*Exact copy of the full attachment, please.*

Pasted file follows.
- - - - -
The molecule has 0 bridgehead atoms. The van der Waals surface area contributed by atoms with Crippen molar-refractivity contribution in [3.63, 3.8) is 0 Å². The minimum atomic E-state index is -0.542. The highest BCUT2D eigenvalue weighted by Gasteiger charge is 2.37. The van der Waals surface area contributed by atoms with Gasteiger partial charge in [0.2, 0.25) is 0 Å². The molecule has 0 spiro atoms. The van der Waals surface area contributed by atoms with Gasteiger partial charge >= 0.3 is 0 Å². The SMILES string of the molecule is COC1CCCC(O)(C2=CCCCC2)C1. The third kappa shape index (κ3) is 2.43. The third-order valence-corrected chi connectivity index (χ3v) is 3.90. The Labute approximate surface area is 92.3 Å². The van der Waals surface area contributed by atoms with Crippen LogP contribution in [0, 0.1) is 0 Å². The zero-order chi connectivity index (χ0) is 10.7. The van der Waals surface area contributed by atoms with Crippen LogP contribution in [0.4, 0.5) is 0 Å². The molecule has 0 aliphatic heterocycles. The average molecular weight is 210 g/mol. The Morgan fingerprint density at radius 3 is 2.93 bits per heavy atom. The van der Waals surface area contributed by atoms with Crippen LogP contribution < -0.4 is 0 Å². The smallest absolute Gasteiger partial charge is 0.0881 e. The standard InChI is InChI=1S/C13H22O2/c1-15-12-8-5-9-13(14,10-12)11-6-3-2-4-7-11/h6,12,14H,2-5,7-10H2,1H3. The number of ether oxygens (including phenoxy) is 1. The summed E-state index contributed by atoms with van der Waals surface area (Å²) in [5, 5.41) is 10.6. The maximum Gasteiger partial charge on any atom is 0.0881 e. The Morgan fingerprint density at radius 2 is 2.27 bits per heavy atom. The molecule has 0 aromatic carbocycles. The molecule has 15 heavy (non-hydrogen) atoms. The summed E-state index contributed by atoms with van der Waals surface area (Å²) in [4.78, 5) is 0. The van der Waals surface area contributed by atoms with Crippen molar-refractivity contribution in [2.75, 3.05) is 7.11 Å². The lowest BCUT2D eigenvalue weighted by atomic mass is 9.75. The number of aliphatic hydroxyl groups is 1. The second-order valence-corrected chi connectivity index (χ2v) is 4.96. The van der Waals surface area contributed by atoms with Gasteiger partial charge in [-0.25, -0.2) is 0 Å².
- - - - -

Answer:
The molecule has 0 bridgehead atoms. The van der Waals surface area contributed by atoms with Crippen molar-refractivity contribution in [3.63, 3.8) is 0 Å². The minimum atomic E-state index is -0.542. The highest BCUT2D eigenvalue weighted by Gasteiger charge is 2.37. The van der Waals surface area contributed by atoms with Gasteiger partial charge in [0.2, 0.25) is 0 Å². The molecule has 0 spiro atoms. The van der Waals surface area contributed by atoms with Gasteiger partial charge >= 0.3 is 0 Å². The SMILES string of the molecule is COC1CCCC(O)(C2=CCCCC2)C1. The third kappa shape index (κ3) is 2.43. The third-order valence-corrected chi connectivity index (χ3v) is 3.90. The Labute approximate surface area is 92.3 Å². The van der Waals surface area contributed by atoms with Crippen LogP contribution in [0, 0.1) is 0 Å². The zero-order chi connectivity index (χ0) is 10.7. The van der Waals surface area contributed by atoms with Crippen LogP contribution in [0.4, 0.5) is 0 Å². The molecule has 0 aliphatic heterocycles. The average molecular weight is 210 g/mol. The Morgan fingerprint density at radius 3 is 2.93 bits per heavy atom. The van der Waals surface area contributed by atoms with Crippen LogP contribution < -0.4 is 0 Å². The smallest absolute Gasteiger partial charge is 0.0881 e. The standard InChI is InChI=1S/C13H22O2/c1-15-12-8-5-9-13(14,10-12)11-6-3-2-4-7-11/h6,12,14H,2-5,7-10H2,1H3. The number of ether oxygens (including phenoxy) is 1. The summed E-state index contributed by atoms with van der Waals surface area (Å²) in [5, 5.41) is 10.6. The maximum Gasteiger partial charge on any atom is 0.0881 e. The Morgan fingerprint density at radius 2 is 2.27 bits per heavy atom. The molecule has 0 aromatic carbocycles. The molecule has 15 heavy (non-hydrogen) atoms. The summed E-state index contributed by atoms with van der Waals surface area (Å²) in [4.78, 5) is 0. The van der Waals surface area contributed by atoms with Crippen molar-refractivity contribution in [2.75, 3.05) is 7.11 Å². The lowest BCUT2D eigenvalue weighted by atomic mass is 9.75. The number of aliphatic hydroxyl groups is 1. The second-order valence-corrected chi connectivity index (χ2v) is 4.96. The van der Waals surface area contributed by atoms with Gasteiger partial charge in [-0.25, -0.2) is 0 Å².